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Hidden Camera
Zoran Živković, translated by Alice Copple-Tošić
Dalkey Archive Press, 217 pages

Zoran Živković
Zoran Živković was born in Belgrade in 1948. He has worked as an editor, translator, and publisher before beginning his own productive, successful, and ongoing writing career. In 1973, he graduated in literary theory from the Department of General Literature, Faculty of Philology of the University of Belgrade; he received his master's degree in 1979 and his doctorate in 1982 from the same university. His dissertation, The Appearance of Science Fiction as a Genre of Artistic Prose, appeared in his Contemporaries of the Future anthology, along with several of the stories discussed. Also in 1982, he founded the Polaris imprint, Yugoslavia's first privately-owned SF publishing house, through which he released over a hundred books. He also wrote and hosted a television series about science fiction cinema, titled "The Starry Screen" ("Zvezdani ekran," 1984). The show later inspired a book of critical essays under the same title. Winner of the 2003 World Fantasy Award for his mosaic novella The Library, he is the author of twelve titles of fiction that, in the tradition of Borges and others, blur the line between the fantastic and the real. He continues to live and work in Belgrade, Serbia. Hidden Camera (Skrivena kamera) is his latest work to be published in English.

Zoran Živković Website
ISFDB Bibliography
SF Site Review: The Fourth Circle
SF Site Review: Seven Touches of Music
SF Site Review: Time Gifts
Excerpt from Hidden Camera
Interviews: 1, 2, 3

  • "Compartments" 1, 2
  • Hidden Camera 1, 2, in Serbian, 3
  • The Fourth Circle 1
  • Four Stories Till the End 1
  • Multiple titles: 1
Publisher's Home Page
Past Feature Reviews
A review by Georges T. Dodds

Hidden Camera John Toon in his review of Živković's Four Stories to the End, says of the work: "Something clever is going on here, but I don't honestly know what.", while others compare Živković's works to the likes of Kafka and Borges. Certainly one can read a great deal into Živković's story of an undertaker who comes home to find a mysterious envelope stuck in his apartment door, drawing him into a sequence of increasingly bizarre adventures, which he believes for some time to be a The Truman Show-Candid Camera-like reality show. There's a death-life thing going on, a critique of modern mediatized society, and plenty of paranoia to boot. What it exactly is intended to mean (if anything specific) isn't entirely clear to me either. Does water rushing through underground sewer canals represent the release of amniotic fluid through the vaginal canal, presaging the later birth? Who knows, nothing is explicit. Certainly Hidden Camera does have the sense of the intrusiveness and, at times, bumbling of authority figures, a hold-over of the cold-war era and typical of Eastern European writers from Karel Čapek (e.g., Krakatit, The Absolute at Large), Jan Weiss (The House of 1000 Floors). to Stanislaw Lem (e.g. Memoirs Found in a Bathtub)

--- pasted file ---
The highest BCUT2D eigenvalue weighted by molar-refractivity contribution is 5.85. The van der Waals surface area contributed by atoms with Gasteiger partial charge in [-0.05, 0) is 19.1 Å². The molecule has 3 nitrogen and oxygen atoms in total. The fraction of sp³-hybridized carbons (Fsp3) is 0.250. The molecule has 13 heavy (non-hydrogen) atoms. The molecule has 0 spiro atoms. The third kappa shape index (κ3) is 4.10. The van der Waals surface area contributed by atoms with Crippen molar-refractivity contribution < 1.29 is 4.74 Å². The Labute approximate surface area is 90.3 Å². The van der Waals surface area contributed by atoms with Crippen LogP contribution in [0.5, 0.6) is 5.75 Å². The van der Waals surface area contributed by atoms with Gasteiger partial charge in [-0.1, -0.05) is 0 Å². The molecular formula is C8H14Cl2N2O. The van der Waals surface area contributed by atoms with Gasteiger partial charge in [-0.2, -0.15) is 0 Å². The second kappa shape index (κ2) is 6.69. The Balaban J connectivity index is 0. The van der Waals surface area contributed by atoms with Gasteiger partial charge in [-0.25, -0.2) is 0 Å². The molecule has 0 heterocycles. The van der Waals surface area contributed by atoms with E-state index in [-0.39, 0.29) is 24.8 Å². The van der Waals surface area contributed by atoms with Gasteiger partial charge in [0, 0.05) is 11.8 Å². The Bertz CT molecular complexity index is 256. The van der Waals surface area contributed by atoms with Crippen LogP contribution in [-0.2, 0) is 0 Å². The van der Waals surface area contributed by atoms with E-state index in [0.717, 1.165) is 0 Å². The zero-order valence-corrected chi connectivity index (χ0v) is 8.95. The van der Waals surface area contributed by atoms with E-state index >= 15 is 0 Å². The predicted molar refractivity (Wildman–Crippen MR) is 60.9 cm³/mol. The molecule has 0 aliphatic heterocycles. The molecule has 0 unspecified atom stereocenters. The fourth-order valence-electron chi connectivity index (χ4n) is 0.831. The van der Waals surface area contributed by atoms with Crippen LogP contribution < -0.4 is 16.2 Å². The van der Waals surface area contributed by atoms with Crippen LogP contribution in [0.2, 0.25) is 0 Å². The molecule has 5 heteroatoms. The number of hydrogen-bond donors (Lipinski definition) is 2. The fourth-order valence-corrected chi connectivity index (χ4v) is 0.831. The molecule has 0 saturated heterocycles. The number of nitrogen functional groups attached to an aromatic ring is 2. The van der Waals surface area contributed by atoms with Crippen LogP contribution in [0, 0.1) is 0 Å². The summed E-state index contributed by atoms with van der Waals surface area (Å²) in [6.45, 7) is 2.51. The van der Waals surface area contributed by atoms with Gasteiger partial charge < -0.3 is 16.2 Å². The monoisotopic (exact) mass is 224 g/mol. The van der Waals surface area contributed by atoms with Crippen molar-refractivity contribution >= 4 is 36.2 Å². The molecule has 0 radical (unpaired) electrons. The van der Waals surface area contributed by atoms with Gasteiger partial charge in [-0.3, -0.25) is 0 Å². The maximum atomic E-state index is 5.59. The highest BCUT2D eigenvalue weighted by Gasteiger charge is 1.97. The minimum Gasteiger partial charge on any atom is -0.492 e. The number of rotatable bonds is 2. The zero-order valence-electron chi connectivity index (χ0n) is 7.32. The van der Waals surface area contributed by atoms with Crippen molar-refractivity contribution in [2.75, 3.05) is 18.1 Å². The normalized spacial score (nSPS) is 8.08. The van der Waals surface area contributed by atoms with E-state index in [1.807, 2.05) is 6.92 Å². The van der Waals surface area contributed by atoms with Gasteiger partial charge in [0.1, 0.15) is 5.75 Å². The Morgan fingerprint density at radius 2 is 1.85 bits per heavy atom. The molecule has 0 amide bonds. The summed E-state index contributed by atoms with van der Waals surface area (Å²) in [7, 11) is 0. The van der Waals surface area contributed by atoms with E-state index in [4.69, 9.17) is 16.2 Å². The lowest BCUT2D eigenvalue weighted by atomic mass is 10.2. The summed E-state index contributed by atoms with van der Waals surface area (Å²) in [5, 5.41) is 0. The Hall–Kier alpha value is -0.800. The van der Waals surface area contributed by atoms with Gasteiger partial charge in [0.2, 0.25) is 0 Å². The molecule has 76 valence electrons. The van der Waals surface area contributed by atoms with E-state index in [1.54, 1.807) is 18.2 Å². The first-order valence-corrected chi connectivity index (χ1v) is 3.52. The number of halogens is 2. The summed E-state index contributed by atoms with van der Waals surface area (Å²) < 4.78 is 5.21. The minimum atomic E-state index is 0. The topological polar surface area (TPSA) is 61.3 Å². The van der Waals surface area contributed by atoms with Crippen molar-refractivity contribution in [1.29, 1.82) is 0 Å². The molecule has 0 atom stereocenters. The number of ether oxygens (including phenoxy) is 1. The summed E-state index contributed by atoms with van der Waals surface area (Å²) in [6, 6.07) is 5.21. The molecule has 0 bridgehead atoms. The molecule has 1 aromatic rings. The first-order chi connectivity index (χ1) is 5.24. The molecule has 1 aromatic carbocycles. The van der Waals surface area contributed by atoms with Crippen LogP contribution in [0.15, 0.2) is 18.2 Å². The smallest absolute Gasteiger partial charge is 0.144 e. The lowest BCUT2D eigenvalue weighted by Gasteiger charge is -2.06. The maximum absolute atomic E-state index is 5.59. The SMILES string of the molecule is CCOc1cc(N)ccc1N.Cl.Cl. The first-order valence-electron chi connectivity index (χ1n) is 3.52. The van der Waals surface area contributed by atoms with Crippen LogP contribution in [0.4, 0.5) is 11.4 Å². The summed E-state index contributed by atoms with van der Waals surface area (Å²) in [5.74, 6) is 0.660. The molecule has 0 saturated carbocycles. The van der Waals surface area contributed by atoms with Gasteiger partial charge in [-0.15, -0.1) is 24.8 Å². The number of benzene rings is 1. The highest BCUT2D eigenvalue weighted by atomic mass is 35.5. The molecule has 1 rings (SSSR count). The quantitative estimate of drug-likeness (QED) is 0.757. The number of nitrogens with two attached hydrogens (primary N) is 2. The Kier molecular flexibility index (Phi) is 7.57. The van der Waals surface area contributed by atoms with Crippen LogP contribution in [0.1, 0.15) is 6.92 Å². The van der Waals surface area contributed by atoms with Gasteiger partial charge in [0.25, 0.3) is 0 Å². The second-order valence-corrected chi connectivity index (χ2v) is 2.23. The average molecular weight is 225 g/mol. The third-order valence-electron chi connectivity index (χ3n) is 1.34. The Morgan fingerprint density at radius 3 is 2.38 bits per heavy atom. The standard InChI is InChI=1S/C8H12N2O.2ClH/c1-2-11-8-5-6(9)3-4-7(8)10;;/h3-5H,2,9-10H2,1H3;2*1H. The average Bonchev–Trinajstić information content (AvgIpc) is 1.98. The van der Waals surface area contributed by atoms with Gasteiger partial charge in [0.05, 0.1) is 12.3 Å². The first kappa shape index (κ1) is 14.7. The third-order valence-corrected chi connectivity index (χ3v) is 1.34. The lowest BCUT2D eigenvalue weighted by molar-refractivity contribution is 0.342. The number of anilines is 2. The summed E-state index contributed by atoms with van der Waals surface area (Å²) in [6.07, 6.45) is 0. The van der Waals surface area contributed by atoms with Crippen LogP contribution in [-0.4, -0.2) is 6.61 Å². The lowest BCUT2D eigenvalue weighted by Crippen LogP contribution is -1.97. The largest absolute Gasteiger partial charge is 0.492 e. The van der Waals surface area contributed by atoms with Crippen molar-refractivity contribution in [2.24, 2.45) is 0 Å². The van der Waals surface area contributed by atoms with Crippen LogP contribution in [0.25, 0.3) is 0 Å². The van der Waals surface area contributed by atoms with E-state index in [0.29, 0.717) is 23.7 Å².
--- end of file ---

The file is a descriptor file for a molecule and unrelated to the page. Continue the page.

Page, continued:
Like Lem, Živković's Hidden Camera is told, as is much Eastern European literature, in the first-person style of a teller of tall tales you might meet and, were he Živković, share a few Jelen pivo — or more likely shots of šljivovica -- in some out-of-the-way basement pub in Belgrade. While Hidden Camera somewhat resembles a dream in its episodic nature, linked by quasi-non-sequitur shifts in the action, it at first is a fascinating trip to go along on. However, after awhile, one begins to wonder, "What's the point?" "Why are these people harassing this poor sod?" and the answers aren't really forthcoming. Perhaps there is some philosophical meaning or resolution in all this, the fact that the narrator is an undertaker and that the final scene is that of a woman giving birth might suggest this — but this interpretation certainly isn't explicit, and any number of others one might come with (Big Brother among us, societal voyeurism) aren't either. Yes, I realize not every work of fiction has to provide an explicit resolution, that would reduce everything to the level of blockbuster Hollywood movies, still, like Mr. Toon, while I would like to believe that Živković's work is deeply meaningful and high-brow, I just don't get it, which leaves me to rely on the more prosaic elements of the work. Hidden Camera reads well, is entertain, which, while entertaining on a first reading, leave me when I attempt to draw anything further from its pages, rather muddled.

Certainly, for those wanting to read anything outside the more straightforward yet perhaps less rewarding works of standard English-language SF, Živković is an interesting writer, who handles old themes in a manner that on occasion reveals some of their old lustre. Certainly if you like the works of Čapek and Lem, you'll enjoy Živković, and if not you can see it as a way to open your horizons.

Copyright © 2005 Georges T. Dodds

Georges Dodds is a research scientist in vegetable crop physiology, who for close to 25 years has read and collected close to 2000 titles of predominantly pre-1950 science-fiction and fantasy, both in English and French. He writes columns on early imaginative literature for WARP, the newsletter/fanzine of the Montreal Science Fiction and Fantasy Association and maintains a site reflecting his tastes in imaginative literature.

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